XIII-"Prisoners of Poverty: Women wage-workers, their trades and their lives" - Helen Campbell - New York Tribune

XIII-"Prisoners of Poverty: Women wage-workers, their trades and their lives" - Helen Campbell - New York Tribune

"Some Difficulties of an Employer Who Experimented"

by: Helen Campbell | publication date: January 16, 1887 | Publication: The New York Tribune | pages: 10

A small manufacturer, fighting his way against monopoly, he is determinately honest in every thread put into his goods, in every method of his trade; his face shrewd yet gentle and wise, — a face that child or woman would trust, and the business man be certain he could impose upon until some sudden turn brought out the shrewdness and the calm assurance of absolute knowledge in his own lines. For thirty years and more his work has held its own, and he has made for himself a place in the trade that no crisis can affect. His own view of the situation is distinctly serious, but even for him there was a flickering smile as he recalled some passages of the experience given here in part. His English limps slightly at moments of excitement, but his mastery of its shades of meaning never, and this is his version of the present relation between employer and employed.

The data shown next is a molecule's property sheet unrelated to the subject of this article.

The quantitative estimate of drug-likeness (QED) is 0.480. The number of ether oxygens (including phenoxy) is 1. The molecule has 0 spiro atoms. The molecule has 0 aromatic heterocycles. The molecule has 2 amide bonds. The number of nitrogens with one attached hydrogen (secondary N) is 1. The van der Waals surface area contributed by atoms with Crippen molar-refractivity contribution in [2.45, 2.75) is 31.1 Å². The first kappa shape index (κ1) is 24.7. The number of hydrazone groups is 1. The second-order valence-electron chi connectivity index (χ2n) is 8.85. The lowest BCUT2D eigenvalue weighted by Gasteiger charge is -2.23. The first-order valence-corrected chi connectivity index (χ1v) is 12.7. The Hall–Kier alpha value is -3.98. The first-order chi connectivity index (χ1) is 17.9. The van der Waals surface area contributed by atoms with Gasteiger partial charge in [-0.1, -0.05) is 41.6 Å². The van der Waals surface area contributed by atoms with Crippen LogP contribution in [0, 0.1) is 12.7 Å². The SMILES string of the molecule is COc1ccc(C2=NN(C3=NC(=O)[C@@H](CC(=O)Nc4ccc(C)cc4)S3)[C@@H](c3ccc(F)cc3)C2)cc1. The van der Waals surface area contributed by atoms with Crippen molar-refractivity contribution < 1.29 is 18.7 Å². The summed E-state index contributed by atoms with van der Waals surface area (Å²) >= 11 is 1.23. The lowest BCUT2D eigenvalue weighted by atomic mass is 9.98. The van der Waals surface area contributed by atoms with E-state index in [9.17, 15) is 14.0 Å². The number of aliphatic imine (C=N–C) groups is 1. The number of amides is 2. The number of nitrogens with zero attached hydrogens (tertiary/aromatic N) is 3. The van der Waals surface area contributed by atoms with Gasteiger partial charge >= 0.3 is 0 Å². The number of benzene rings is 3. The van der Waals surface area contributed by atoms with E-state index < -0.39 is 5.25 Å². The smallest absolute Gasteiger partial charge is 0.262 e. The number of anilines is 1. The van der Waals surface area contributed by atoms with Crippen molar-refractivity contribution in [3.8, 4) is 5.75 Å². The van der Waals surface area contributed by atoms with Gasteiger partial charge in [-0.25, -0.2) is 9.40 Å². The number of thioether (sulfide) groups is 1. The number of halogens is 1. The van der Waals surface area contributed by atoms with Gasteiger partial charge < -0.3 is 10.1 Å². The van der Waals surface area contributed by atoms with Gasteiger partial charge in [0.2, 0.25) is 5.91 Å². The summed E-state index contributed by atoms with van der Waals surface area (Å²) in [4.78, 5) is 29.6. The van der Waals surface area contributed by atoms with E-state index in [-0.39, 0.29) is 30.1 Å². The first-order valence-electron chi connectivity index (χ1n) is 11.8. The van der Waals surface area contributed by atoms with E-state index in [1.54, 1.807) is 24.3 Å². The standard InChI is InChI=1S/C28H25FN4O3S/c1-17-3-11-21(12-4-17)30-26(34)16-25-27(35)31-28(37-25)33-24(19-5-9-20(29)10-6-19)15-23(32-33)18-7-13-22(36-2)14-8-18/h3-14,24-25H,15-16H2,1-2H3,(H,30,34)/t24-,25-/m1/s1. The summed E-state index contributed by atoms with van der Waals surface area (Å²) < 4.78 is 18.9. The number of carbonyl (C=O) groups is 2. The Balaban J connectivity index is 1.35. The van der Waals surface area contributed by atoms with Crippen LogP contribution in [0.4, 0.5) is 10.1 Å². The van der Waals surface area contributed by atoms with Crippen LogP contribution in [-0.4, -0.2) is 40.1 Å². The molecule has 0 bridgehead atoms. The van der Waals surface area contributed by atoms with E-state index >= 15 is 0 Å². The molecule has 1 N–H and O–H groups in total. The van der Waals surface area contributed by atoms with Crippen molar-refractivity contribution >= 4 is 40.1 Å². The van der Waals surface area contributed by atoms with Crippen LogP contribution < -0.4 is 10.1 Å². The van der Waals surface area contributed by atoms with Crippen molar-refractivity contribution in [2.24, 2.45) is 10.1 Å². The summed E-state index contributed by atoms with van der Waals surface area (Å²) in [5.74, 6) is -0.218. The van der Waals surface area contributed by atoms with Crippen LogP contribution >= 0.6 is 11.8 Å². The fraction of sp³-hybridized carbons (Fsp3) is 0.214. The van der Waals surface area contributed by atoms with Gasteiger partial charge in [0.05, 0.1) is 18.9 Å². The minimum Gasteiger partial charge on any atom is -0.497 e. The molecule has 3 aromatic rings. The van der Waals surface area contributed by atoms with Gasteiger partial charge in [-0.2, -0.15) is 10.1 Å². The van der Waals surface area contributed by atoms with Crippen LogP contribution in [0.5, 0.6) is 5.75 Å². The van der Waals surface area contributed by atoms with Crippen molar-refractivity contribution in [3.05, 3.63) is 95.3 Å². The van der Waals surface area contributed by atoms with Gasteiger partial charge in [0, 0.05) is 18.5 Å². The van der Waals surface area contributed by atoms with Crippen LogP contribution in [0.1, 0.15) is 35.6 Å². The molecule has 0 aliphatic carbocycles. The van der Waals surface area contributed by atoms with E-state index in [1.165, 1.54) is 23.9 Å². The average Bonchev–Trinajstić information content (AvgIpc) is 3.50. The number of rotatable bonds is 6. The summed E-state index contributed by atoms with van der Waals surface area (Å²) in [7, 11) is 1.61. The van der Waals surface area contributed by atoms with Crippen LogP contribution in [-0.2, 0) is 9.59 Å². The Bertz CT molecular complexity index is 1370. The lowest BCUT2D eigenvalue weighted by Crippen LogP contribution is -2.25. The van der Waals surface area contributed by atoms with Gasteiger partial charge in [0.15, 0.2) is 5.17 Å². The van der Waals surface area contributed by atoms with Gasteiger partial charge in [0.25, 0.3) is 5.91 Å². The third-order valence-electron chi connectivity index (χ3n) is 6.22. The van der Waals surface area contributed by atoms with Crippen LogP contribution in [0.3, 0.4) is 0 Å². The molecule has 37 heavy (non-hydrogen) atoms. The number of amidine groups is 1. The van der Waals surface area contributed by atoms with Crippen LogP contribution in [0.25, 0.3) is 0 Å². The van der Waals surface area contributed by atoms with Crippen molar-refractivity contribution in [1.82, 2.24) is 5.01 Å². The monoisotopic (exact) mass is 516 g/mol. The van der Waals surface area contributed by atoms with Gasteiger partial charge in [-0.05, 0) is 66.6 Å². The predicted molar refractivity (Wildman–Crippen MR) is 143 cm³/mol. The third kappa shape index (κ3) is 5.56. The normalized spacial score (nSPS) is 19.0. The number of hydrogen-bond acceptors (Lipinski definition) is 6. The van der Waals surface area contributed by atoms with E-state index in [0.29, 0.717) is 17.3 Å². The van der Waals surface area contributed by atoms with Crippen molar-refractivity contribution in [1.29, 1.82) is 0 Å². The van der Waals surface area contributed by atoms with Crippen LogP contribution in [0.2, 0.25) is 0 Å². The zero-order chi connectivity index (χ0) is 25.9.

Camphell transcribes her conversation with a German garment manufacturer who claims to care deeply about the health and welfare of his employees.